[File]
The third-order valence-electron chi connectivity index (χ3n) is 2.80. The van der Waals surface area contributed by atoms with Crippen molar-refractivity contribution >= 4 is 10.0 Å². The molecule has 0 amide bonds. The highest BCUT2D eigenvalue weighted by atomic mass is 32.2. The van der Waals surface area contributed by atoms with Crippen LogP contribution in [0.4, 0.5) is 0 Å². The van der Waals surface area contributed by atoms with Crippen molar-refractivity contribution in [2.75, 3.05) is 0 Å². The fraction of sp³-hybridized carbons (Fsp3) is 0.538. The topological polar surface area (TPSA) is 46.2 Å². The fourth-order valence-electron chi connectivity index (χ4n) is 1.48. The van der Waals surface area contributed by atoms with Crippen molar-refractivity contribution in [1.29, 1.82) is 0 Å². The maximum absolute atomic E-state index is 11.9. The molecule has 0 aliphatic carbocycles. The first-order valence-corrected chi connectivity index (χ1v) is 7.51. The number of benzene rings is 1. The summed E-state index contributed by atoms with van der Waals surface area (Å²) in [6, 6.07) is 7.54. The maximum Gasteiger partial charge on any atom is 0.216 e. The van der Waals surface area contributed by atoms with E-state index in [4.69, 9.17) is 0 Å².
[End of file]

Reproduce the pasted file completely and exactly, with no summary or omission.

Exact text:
The third-order valence-electron chi connectivity index (χ3n) is 2.80. The van der Waals surface area contributed by atoms with Crippen molar-refractivity contribution >= 4 is 10.0 Å². The molecule has 0 amide bonds. The highest BCUT2D eigenvalue weighted by atomic mass is 32.2. The van der Waals surface area contributed by atoms with Crippen LogP contribution in [0.4, 0.5) is 0 Å². The van der Waals surface area contributed by atoms with Crippen molar-refractivity contribution in [2.75, 3.05) is 0 Å². The fraction of sp³-hybridized carbons (Fsp3) is 0.538. The topological polar surface area (TPSA) is 46.2 Å². The fourth-order valence-electron chi connectivity index (χ4n) is 1.48. The van der Waals surface area contributed by atoms with Crippen molar-refractivity contribution in [1.29, 1.82) is 0 Å². The maximum absolute atomic E-state index is 11.9. The molecule has 0 aliphatic carbocycles. The first-order valence-corrected chi connectivity index (χ1v) is 7.51. The number of benzene rings is 1. The summed E-state index contributed by atoms with van der Waals surface area (Å²) in [6, 6.07) is 7.54. The maximum Gasteiger partial charge on any atom is 0.216 e. The van der Waals surface area contributed by atoms with E-state index in [4.69, 9.17) is 0 Å².